I'm attempting to find a way for us to detect and shut down IPSEC tunneled interfaces fast for fast route recovery. I've configured 2 18.5.3 mr3 firewalls in eve-ng and built 4 tunnels between (2 WANs on each).
The IPSEC tunnels are RSA tunnel interface style, with IKEv2 modified for DPD with 10 second hellos and 25 second hold timer. I have the IKEv2 stated to disconnect on loss, which I would assume would happen in the 25-35 second timeframe - however, the tunnels take 160-180 seconds to drop after dropping the internet path from one of the 4 WAN interfaces.
Is this common - or am I hitting a bug in 18.5.3 mr3?
IPsec needs some time. But you can use SD-WAN Rules to do this in real time if you want.
I've set up SDWAN routes, and failover is definitely faster (<15 seconds when defaults are modified) - however, I'm seeing sessions stick on the IPSEC tunnel interfaces. For instance: I have 2 IPSEC tunnels on 2 separate paths, with SDWAN routes set up appropriately for failover. When failover occurs, new sessions / ICMP follow the new path. However if I had an SSH session running across tunnel 1 when the failover occurs, the Sophos appears to stick that connection to the tunnel interface of the failed route, causing a severe session hang. Additionally, the firewall never times out / denies that existing session, so it stays open on the initiating machine for quite a long time.
I'm looking for something more router-like to where the sessions don't stick to the interfaces, but follow the routing flows. This might not be available in the Sophos environment, but I'm curious to understand more.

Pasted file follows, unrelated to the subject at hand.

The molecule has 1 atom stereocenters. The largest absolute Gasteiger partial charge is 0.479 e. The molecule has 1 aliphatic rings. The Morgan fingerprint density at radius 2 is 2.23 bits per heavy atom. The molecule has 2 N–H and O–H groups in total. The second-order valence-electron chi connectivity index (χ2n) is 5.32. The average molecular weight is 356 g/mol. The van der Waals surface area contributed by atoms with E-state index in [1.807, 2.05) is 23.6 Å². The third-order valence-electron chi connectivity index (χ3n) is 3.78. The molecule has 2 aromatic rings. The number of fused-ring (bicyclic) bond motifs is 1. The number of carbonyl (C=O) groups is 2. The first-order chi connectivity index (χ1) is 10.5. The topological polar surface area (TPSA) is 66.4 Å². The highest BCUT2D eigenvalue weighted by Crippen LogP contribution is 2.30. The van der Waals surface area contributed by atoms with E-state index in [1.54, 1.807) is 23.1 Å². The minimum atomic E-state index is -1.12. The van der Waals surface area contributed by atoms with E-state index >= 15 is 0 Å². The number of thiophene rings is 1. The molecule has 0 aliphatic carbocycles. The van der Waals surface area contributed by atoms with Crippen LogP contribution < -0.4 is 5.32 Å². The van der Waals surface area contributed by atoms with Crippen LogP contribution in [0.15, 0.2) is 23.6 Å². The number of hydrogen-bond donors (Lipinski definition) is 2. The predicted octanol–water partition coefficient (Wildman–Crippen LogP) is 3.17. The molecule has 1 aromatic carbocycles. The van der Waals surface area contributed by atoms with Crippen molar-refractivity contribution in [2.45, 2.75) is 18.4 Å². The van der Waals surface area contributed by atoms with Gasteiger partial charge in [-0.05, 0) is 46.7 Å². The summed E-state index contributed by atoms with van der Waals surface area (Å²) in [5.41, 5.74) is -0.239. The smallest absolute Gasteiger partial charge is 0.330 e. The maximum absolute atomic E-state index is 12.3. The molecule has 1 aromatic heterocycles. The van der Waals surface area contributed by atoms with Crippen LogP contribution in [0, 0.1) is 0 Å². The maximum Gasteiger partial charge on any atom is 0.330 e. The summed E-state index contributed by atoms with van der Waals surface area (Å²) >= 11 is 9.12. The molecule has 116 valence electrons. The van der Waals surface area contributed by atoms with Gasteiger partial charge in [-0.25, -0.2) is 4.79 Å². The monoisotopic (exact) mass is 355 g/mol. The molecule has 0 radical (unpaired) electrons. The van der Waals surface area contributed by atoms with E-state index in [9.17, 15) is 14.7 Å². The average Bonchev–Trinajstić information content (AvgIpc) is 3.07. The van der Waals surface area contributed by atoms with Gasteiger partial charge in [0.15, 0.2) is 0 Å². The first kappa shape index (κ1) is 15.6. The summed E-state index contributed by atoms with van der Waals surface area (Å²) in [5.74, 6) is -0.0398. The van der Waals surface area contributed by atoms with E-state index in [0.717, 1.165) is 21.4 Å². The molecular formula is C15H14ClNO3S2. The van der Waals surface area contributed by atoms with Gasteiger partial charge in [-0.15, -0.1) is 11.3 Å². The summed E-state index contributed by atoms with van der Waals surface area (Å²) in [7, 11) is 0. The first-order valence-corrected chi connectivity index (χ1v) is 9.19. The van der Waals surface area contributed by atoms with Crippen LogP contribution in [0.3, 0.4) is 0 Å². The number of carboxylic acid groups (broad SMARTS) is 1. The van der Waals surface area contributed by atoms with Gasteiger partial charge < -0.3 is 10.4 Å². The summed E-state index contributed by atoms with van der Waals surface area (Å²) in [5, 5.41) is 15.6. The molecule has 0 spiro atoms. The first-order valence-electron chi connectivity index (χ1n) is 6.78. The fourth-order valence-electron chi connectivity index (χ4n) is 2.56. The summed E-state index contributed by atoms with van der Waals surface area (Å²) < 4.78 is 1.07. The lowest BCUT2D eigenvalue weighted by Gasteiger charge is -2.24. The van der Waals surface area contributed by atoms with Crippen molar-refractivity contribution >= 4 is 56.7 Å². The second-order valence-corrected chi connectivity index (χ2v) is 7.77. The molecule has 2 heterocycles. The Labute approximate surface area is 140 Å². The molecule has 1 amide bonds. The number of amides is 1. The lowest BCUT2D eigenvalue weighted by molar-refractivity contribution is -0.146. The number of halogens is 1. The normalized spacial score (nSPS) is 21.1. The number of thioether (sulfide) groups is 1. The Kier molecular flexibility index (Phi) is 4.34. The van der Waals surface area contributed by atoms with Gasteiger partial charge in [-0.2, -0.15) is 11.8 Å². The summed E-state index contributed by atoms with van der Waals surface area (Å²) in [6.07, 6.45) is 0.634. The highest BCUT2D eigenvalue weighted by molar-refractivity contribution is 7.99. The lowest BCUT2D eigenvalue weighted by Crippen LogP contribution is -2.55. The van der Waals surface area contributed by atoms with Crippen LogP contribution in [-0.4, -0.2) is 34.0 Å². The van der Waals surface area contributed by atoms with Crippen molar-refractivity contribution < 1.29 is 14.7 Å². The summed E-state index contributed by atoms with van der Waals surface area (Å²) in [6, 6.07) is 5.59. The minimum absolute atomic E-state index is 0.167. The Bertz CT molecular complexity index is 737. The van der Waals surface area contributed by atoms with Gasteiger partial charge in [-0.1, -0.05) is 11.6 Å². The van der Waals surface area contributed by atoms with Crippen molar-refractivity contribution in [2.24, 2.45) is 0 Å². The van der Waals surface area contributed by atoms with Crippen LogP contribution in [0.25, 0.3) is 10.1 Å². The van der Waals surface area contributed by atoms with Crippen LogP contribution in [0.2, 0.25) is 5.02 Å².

Not as familiar with tunnels as I should be, but is there any DNAT-ish address translations going on (due to IPSEC, tunnels, or other) for the tunnels? That is, would your SSH server at the far end suddenly see your near-end machine's IP address change because of the failover? I'm not sure that sessions can do that. Of course, new sessions or sessionless (UDP, ICMP) connections don't care and just work.
I imagine that the tunnels could make your local machine have exactly the same IP address, in which case a failover should work in theory. But I don't know enough to say one way or the other. Just throwing it out there.
No NAT whatsoever. Pure LAN to VPN to LAN, any-any between both zones allow rule added just to eliminate any "firewalling" issues. No IP changes etc; it just appears that any existing tcp session is stuck egressing a tunnel that I'm not trying to route over in a failure scenario. *EDIT: This was confirmed with a packet capture on the virtual firewall in question; the packets attempted to egress vpn path xfrm1 when xfrm4 should have been the path after failover.